This is the first graduate seminar in history in which the professor has explained why he calls himself a hick and a redneck.

In Stormfront there was some discussion among my commenters, who are really making me hop, about my constant reference to myself as a redneck and a hick. That discussion made me think the question in a complete way that no man can do on his own.

Here is what I came up with From Bob's Blog:

In response Don says, "I like the hick bit. I like that fact that hicks can have more common sense and be more in touch with reality than a thousand social scientists combined. Ha ha, what a joke, these idiots think that by using this word that can take advantage of the cachet attached to real scientists. Long live hicks."

"Having said that, what is a hick anyway?"

At the far end of Long Island away from New York City is a city called Hicksville. The island of Long Island is larger that the state of Rhode Island and so Hicksville was a long way from New York until fairly recently. Long Island was in fact mostly farm country, so Hicksville was very much a country town.

On one end of Long Island you were in New York City. On the other end you were a hick, which I suppose is a shortened form of hickvillian or something similar. This endeth the etymological lecture for today.

I call myself a hick for the same reason I called myself a Methodist when that was still a church. The word "Methodist" was a term of abuse invented by Wesley's enemies. But I don't know what the church was called before because Methodists were so proud of the condemnation that they adopted it as their official name very early on.

You know the "Yankee Doodle" was written by a Britisher to make fun of Americans and it was quickly adopted as the official song of the Revolution.

The term "Baptist " was originally a word invented by people making fun of the insistence on full immersion at baptism. If you ask a Baptist minister or a Methodist minister what the name of his church was before it adopted the term of abuse as a matter of pride, he won't know.

I am very bad at coming up with lists, but the list of names people proudly use for themselves that were originally terms of abuse would make a very long paragraph.

I know that in my youth Southerners proudly referred ot themselves as "Rebels" and that is still the name of the University of Mississippi football team.

When I worked in the Polish steel district of Chicago in the 1960s they would not let me refer to them as "Polish." They were "Pollacks" and proud of it.

British conservatives call themselves Tories, which originally meant an Irish highwayman.

The main opposition party in America before the Republicans was The Whig Party. American revolutionaries had called themselves Whigs as opposed to the Loyalists, who called themselves Tories.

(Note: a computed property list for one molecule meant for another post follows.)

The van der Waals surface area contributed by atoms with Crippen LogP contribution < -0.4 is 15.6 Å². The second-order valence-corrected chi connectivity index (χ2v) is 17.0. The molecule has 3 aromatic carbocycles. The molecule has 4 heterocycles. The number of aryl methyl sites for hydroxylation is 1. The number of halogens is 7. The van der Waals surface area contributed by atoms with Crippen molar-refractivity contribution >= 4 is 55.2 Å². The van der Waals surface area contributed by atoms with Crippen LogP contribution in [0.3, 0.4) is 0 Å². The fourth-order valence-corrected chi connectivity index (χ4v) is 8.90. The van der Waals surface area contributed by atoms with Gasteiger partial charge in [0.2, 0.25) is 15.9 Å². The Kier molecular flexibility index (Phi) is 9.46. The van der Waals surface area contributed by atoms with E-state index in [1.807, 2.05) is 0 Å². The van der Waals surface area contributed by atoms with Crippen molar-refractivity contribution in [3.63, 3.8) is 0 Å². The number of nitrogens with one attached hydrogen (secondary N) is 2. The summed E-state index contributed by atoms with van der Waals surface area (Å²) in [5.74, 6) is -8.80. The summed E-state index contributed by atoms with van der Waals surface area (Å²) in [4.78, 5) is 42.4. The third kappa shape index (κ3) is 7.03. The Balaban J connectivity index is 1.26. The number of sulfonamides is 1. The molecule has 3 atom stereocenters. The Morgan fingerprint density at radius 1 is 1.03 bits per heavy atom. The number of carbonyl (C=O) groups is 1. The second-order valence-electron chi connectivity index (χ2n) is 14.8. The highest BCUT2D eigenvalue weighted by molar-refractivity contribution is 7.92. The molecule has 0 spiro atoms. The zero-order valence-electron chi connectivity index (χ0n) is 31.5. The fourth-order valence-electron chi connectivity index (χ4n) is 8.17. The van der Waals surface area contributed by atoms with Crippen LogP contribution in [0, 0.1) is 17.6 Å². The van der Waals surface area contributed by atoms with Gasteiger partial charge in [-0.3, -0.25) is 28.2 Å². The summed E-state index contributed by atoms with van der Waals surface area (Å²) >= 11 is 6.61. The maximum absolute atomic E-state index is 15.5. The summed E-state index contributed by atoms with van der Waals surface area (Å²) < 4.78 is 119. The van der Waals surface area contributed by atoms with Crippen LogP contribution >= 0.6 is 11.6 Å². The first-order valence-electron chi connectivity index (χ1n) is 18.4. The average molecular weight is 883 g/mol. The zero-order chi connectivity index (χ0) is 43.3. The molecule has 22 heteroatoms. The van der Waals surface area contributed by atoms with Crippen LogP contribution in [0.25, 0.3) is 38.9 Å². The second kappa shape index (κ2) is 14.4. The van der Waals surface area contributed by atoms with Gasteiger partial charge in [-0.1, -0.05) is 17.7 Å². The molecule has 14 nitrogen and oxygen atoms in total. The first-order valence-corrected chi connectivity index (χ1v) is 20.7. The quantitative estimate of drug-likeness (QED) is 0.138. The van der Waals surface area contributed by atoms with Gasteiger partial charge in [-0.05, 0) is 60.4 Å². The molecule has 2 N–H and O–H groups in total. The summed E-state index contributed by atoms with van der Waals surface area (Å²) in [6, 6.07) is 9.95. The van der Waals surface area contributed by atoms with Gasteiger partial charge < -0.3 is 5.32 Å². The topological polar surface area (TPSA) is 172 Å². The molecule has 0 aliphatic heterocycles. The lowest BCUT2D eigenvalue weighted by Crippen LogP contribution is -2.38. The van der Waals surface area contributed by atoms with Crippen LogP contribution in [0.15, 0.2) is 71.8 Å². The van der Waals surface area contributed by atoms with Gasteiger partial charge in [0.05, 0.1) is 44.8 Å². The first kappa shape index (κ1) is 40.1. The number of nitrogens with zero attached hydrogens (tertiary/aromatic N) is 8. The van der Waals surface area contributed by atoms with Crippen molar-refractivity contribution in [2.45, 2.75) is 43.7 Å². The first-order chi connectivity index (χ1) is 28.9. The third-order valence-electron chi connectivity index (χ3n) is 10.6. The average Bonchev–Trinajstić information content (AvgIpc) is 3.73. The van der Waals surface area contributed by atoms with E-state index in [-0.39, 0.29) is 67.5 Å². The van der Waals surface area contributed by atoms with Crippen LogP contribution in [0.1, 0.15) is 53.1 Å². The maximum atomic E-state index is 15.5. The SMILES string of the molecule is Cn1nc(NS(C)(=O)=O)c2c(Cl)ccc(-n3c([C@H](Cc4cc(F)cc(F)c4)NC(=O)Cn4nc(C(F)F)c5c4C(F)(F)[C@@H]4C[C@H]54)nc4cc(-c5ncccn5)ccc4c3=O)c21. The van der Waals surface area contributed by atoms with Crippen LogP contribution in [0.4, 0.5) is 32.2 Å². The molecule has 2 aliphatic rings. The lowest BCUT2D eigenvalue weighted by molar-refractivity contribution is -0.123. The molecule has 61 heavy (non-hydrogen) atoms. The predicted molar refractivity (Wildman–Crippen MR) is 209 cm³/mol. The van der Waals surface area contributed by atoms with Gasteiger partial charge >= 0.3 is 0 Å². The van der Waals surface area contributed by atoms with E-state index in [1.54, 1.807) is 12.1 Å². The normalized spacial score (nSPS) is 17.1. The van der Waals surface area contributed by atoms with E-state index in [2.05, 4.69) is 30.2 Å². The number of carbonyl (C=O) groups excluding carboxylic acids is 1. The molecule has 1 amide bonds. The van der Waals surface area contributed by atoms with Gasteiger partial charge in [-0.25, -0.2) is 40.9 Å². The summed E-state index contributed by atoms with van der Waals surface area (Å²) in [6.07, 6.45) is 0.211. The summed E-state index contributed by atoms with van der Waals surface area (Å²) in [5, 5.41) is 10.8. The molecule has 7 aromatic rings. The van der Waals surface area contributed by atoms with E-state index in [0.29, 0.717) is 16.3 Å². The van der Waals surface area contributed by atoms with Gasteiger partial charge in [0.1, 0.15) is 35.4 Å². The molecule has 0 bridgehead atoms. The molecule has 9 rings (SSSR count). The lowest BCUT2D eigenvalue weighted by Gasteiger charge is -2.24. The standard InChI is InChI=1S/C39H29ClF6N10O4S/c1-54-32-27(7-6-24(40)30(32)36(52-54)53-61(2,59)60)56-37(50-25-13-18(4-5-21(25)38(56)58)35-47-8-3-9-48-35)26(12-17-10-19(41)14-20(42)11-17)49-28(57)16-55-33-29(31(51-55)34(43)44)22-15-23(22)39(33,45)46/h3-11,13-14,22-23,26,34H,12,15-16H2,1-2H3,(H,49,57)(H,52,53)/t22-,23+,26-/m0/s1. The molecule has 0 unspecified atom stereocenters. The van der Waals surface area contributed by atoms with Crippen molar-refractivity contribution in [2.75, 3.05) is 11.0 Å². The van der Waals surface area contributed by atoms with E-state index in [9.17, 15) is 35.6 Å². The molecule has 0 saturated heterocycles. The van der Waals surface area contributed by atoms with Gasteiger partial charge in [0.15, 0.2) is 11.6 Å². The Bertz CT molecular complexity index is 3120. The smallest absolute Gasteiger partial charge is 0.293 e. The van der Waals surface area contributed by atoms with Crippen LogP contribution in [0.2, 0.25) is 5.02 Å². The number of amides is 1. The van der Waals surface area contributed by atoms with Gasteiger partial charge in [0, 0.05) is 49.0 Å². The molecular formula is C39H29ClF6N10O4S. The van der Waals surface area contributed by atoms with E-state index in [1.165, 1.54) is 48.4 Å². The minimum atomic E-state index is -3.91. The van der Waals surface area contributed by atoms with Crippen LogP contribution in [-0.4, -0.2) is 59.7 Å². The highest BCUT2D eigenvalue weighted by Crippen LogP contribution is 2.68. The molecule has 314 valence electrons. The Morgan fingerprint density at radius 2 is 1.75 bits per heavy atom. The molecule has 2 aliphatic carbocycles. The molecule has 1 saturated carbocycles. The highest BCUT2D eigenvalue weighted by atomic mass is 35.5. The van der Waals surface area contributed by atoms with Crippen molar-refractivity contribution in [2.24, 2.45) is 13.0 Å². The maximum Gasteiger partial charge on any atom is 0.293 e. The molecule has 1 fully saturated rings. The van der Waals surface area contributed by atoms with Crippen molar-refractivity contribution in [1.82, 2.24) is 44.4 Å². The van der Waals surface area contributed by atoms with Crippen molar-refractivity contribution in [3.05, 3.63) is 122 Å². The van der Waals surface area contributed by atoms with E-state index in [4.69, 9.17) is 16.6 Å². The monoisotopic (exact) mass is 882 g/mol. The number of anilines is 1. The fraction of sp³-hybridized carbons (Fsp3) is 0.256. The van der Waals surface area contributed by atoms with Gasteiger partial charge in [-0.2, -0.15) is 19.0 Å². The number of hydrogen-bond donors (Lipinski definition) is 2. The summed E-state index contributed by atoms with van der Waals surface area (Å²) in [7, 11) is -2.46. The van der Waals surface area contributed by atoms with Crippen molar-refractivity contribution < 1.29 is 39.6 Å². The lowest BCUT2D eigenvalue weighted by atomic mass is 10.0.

But Whig, the name opponents to the Tory Party called themselves in England, was originally exactly the same as Tory, a term of abuse. In fact, just as tory meant an Irish highway robber, whig meant a Scottish highway-robber.

In fact to people a century before, the adoption of names like whig, rebel, tory, methodist and baptist would be as strange as the NAACP changing its name to "The Niggers."

In fact the latter incident has already happened. When blacks started calling THEMSELVES blacks, it was an act of defiance. The switch from "Negro" to "black" occurred at the same historical moment that blacks elected the first black president of the NAACP that it had had in its sixty-year history. It came with Black Pride. No one ever mentioned "Negro Pride" or "COLORED pride." A "Negro" or a "colored" man was above a non-white man, and his ambition and the ambition of Boasian Jews was to get rid of that color and assimilate him into the white community.

When I say "hick" I am associating myself with the old Hicksville side of Long Island. I have not the slightest ambition to be good New York City type or a Yankee - hence "Rebel" - nor was my circuit rider grandfather the least bit interested in being mistaken for an Episcopalian, the folks who labeled us Methodists in the first place.

When you adopt the term of abuse the enemy uses it is an open declaration that you are anxious above all for people to know you are NOT one of the group doing the abusing. The worst name they can think of is much better than being mistaken for one of them. In fact, when people ADOPT the term of abuse it is the most vicious insult you can throw at your enemies.

In have already seen a number of conservatives use the term "respectable" for the exact purpose of distancing themselves from it, "The respectable answer to this would be ..." That deprecation of the word "respectable" is a symptom I have seen many times before when I have turned a word into a killing insult. The delay between the time I started using "respectable conservative" and the appearance of other terms and arguments I came up with into the public dialogue.

The term "respectable" was never a term of abuse among conservatives before my introduction of "respectable conservatives" in Whitakeronline in 1998. It must come up a LOT at conservative cocktail parties in DC. Like "Political Correctness", the term "respectable conservatives" gave a NAME to something people were heartily sick of but could not identify quickly.

I have routinely told people that the term "redneck" now just means any white man with balls. It wasn't many years after I started saying that the top country hit was "Redneck Woman." And by the way, "country music" was also originally a term of abuse.